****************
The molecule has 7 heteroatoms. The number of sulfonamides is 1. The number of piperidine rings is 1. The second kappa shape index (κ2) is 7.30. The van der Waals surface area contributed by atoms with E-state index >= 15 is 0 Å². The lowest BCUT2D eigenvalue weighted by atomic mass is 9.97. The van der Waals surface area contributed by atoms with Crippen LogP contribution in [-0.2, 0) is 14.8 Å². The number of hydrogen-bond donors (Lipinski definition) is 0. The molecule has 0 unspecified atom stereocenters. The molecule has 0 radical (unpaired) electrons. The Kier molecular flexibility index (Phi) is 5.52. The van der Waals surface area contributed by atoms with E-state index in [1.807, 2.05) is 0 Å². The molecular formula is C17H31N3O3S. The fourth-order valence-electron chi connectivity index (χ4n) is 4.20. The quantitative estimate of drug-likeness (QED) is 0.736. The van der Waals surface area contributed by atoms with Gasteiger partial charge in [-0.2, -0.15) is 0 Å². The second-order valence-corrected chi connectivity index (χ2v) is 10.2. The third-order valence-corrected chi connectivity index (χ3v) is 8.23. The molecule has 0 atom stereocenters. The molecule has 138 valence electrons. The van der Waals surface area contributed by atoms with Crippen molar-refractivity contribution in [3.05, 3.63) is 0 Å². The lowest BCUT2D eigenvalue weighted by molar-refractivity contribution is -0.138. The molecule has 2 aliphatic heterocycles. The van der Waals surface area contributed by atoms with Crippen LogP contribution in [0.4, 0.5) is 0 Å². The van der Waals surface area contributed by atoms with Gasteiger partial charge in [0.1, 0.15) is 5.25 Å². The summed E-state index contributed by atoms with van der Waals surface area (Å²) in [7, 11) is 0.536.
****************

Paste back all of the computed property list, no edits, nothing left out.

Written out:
The molecule has 7 heteroatoms. The number of sulfonamides is 1. The number of piperidine rings is 1. The second kappa shape index (κ2) is 7.30. The van der Waals surface area contributed by atoms with E-state index >= 15 is 0 Å². The lowest BCUT2D eigenvalue weighted by atomic mass is 9.97. The van der Waals surface area contributed by atoms with Crippen LogP contribution in [-0.2, 0) is 14.8 Å². The number of hydrogen-bond donors (Lipinski definition) is 0. The molecule has 0 unspecified atom stereocenters. The molecule has 0 radical (unpaired) electrons. The Kier molecular flexibility index (Phi) is 5.52. The van der Waals surface area contributed by atoms with E-state index in [1.807, 2.05) is 0 Å². The molecular formula is C17H31N3O3S. The fourth-order valence-electron chi connectivity index (χ4n) is 4.20. The quantitative estimate of drug-likeness (QED) is 0.736. The van der Waals surface area contributed by atoms with Gasteiger partial charge in [-0.2, -0.15) is 0 Å². The second-order valence-corrected chi connectivity index (χ2v) is 10.2. The third-order valence-corrected chi connectivity index (χ3v) is 8.23. The molecule has 0 atom stereocenters. The molecule has 138 valence electrons. The van der Waals surface area contributed by atoms with Crippen molar-refractivity contribution in [3.05, 3.63) is 0 Å². The lowest BCUT2D eigenvalue weighted by molar-refractivity contribution is -0.138. The molecule has 2 aliphatic heterocycles. The van der Waals surface area contributed by atoms with Crippen LogP contribution in [0.4, 0.5) is 0 Å². The van der Waals surface area contributed by atoms with Gasteiger partial charge in [0.1, 0.15) is 5.25 Å². The summed E-state index contributed by atoms with van der Waals surface area (Å²) in [7, 11) is 0.536.